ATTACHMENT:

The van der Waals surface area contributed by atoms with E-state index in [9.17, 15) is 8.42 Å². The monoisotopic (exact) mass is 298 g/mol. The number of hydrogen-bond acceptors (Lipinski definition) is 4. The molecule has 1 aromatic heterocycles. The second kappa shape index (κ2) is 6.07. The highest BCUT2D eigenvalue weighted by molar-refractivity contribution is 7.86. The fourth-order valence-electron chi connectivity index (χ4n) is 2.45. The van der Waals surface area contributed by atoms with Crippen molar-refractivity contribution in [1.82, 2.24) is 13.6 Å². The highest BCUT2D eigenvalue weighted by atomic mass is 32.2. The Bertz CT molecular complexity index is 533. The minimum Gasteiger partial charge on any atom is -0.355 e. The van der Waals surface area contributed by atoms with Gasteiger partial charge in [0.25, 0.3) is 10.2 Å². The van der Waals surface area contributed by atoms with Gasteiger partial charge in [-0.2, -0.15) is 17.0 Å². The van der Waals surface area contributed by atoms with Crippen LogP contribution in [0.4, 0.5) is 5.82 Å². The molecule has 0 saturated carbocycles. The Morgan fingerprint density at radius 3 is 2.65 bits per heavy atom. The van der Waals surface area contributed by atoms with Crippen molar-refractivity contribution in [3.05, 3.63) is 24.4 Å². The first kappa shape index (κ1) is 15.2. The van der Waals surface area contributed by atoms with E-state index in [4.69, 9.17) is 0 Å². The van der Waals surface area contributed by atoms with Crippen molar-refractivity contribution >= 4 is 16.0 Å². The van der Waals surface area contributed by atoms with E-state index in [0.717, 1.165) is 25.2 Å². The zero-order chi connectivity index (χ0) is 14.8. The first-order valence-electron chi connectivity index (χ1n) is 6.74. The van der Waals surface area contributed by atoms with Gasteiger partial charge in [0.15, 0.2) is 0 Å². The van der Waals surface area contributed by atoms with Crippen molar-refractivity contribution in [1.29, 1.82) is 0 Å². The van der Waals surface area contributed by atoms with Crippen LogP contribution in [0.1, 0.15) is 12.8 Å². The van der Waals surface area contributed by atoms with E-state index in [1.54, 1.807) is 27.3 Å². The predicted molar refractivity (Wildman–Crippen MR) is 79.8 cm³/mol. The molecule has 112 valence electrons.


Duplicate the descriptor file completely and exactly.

The van der Waals surface area contributed by atoms with E-state index in [9.17, 15) is 8.42 Å². The monoisotopic (exact) mass is 298 g/mol. The number of hydrogen-bond acceptors (Lipinski definition) is 4. The molecule has 1 aromatic heterocycles. The second kappa shape index (κ2) is 6.07. The highest BCUT2D eigenvalue weighted by molar-refractivity contribution is 7.86. The fourth-order valence-electron chi connectivity index (χ4n) is 2.45. The van der Waals surface area contributed by atoms with Crippen molar-refractivity contribution in [1.82, 2.24) is 13.6 Å². The highest BCUT2D eigenvalue weighted by atomic mass is 32.2. The Bertz CT molecular complexity index is 533. The minimum Gasteiger partial charge on any atom is -0.355 e. The van der Waals surface area contributed by atoms with Gasteiger partial charge in [0.25, 0.3) is 10.2 Å². The van der Waals surface area contributed by atoms with Gasteiger partial charge in [-0.2, -0.15) is 17.0 Å². The van der Waals surface area contributed by atoms with Crippen LogP contribution in [0.4, 0.5) is 5.82 Å². The molecule has 0 saturated carbocycles. The Morgan fingerprint density at radius 3 is 2.65 bits per heavy atom. The van der Waals surface area contributed by atoms with Crippen molar-refractivity contribution in [3.05, 3.63) is 24.4 Å². The first kappa shape index (κ1) is 15.2. The van der Waals surface area contributed by atoms with E-state index in [4.69, 9.17) is 0 Å². The van der Waals surface area contributed by atoms with Crippen molar-refractivity contribution >= 4 is 16.0 Å². The van der Waals surface area contributed by atoms with E-state index in [0.717, 1.165) is 25.2 Å². The zero-order chi connectivity index (χ0) is 14.8. The first-order valence-electron chi connectivity index (χ1n) is 6.74. The van der Waals surface area contributed by atoms with Gasteiger partial charge in [0.15, 0.2) is 0 Å². The van der Waals surface area contributed by atoms with Crippen molar-refractivity contribution in [1.29, 1.82) is 0 Å². The van der Waals surface area contributed by atoms with Crippen LogP contribution in [0.1, 0.15) is 12.8 Å². The van der Waals surface area contributed by atoms with E-state index in [1.54, 1.807) is 27.3 Å². The predicted molar refractivity (Wildman–Crippen MR) is 79.8 cm³/mol. The molecule has 112 valence electrons.